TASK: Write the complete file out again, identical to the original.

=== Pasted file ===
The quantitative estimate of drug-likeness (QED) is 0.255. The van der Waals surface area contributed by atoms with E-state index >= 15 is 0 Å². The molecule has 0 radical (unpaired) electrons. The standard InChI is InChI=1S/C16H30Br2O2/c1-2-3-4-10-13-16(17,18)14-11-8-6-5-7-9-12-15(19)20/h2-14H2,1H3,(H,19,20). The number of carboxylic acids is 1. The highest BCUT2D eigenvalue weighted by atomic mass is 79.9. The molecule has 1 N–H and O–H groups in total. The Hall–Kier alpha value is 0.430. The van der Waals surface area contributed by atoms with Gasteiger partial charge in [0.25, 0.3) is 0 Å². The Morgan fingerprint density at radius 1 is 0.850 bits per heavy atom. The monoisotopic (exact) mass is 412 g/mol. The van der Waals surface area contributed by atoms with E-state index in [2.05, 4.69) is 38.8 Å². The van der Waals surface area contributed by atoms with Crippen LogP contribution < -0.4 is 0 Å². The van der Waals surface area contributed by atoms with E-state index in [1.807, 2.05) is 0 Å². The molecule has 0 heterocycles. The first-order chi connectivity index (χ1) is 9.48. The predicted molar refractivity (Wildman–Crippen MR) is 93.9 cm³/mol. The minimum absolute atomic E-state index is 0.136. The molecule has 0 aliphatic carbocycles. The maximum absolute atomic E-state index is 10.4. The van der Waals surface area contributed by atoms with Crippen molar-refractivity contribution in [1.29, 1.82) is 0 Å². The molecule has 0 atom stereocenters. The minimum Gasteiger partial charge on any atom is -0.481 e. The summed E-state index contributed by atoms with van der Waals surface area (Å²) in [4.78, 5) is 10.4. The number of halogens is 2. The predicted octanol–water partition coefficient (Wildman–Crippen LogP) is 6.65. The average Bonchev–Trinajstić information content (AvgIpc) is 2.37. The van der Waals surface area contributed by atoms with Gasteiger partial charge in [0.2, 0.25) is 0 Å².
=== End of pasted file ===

The quantitative estimate of drug-likeness (QED) is 0.255. The van der Waals surface area contributed by atoms with E-state index >= 15 is 0 Å². The molecule has 0 radical (unpaired) electrons. The standard InChI is InChI=1S/C16H30Br2O2/c1-2-3-4-10-13-16(17,18)14-11-8-6-5-7-9-12-15(19)20/h2-14H2,1H3,(H,19,20). The number of carboxylic acids is 1. The highest BCUT2D eigenvalue weighted by atomic mass is 79.9. The molecule has 1 N–H and O–H groups in total. The Hall–Kier alpha value is 0.430. The van der Waals surface area contributed by atoms with Gasteiger partial charge in [0.25, 0.3) is 0 Å². The Morgan fingerprint density at radius 1 is 0.850 bits per heavy atom. The monoisotopic (exact) mass is 412 g/mol. The van der Waals surface area contributed by atoms with E-state index in [2.05, 4.69) is 38.8 Å². The van der Waals surface area contributed by atoms with Crippen LogP contribution < -0.4 is 0 Å². The van der Waals surface area contributed by atoms with E-state index in [1.807, 2.05) is 0 Å². The molecule has 0 heterocycles. The first-order chi connectivity index (χ1) is 9.48. The predicted molar refractivity (Wildman–Crippen MR) is 93.9 cm³/mol. The minimum absolute atomic E-state index is 0.136. The molecule has 0 aliphatic carbocycles. The maximum absolute atomic E-state index is 10.4. The van der Waals surface area contributed by atoms with Crippen molar-refractivity contribution in [1.29, 1.82) is 0 Å². The molecule has 0 atom stereocenters. The minimum Gasteiger partial charge on any atom is -0.481 e. The summed E-state index contributed by atoms with van der Waals surface area (Å²) in [4.78, 5) is 10.4. The number of halogens is 2. The predicted octanol–water partition coefficient (Wildman–Crippen LogP) is 6.65. The average Bonchev–Trinajstić information content (AvgIpc) is 2.37. The van der Waals surface area contributed by atoms with Gasteiger partial charge in [0.2, 0.25) is 0 Å².